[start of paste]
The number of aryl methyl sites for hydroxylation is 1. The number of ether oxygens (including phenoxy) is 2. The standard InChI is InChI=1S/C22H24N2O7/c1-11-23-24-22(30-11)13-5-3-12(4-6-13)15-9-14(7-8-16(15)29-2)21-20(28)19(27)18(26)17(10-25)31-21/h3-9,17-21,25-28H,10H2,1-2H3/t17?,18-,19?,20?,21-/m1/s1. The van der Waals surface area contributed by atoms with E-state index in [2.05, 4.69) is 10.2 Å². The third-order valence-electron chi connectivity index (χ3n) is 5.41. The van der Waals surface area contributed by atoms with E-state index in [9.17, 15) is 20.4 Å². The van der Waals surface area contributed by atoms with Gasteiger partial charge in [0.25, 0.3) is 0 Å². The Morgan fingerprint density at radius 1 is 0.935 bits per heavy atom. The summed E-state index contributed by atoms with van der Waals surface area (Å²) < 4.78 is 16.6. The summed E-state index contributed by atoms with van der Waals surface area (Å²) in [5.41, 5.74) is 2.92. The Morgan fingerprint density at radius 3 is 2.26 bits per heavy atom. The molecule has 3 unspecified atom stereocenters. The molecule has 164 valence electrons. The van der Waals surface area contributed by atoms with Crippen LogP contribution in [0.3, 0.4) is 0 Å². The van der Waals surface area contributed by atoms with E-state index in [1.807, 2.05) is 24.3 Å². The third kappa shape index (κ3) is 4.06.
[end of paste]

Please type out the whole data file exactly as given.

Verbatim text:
The number of aryl methyl sites for hydroxylation is 1. The number of ether oxygens (including phenoxy) is 2. The standard InChI is InChI=1S/C22H24N2O7/c1-11-23-24-22(30-11)13-5-3-12(4-6-13)15-9-14(7-8-16(15)29-2)21-20(28)19(27)18(26)17(10-25)31-21/h3-9,17-21,25-28H,10H2,1-2H3/t17?,18-,19?,20?,21-/m1/s1. The van der Waals surface area contributed by atoms with E-state index in [2.05, 4.69) is 10.2 Å². The third-order valence-electron chi connectivity index (χ3n) is 5.41. The van der Waals surface area contributed by atoms with E-state index in [9.17, 15) is 20.4 Å². The van der Waals surface area contributed by atoms with Gasteiger partial charge in [0.25, 0.3) is 0 Å². The Morgan fingerprint density at radius 1 is 0.935 bits per heavy atom. The summed E-state index contributed by atoms with van der Waals surface area (Å²) < 4.78 is 16.6. The summed E-state index contributed by atoms with van der Waals surface area (Å²) in [5.41, 5.74) is 2.92. The Morgan fingerprint density at radius 3 is 2.26 bits per heavy atom. The molecule has 3 unspecified atom stereocenters. The molecule has 164 valence electrons. The van der Waals surface area contributed by atoms with Crippen LogP contribution in [0.3, 0.4) is 0 Å². The van der Waals surface area contributed by atoms with E-state index in [1.807, 2.05) is 24.3 Å². The third kappa shape index (κ3) is 4.06.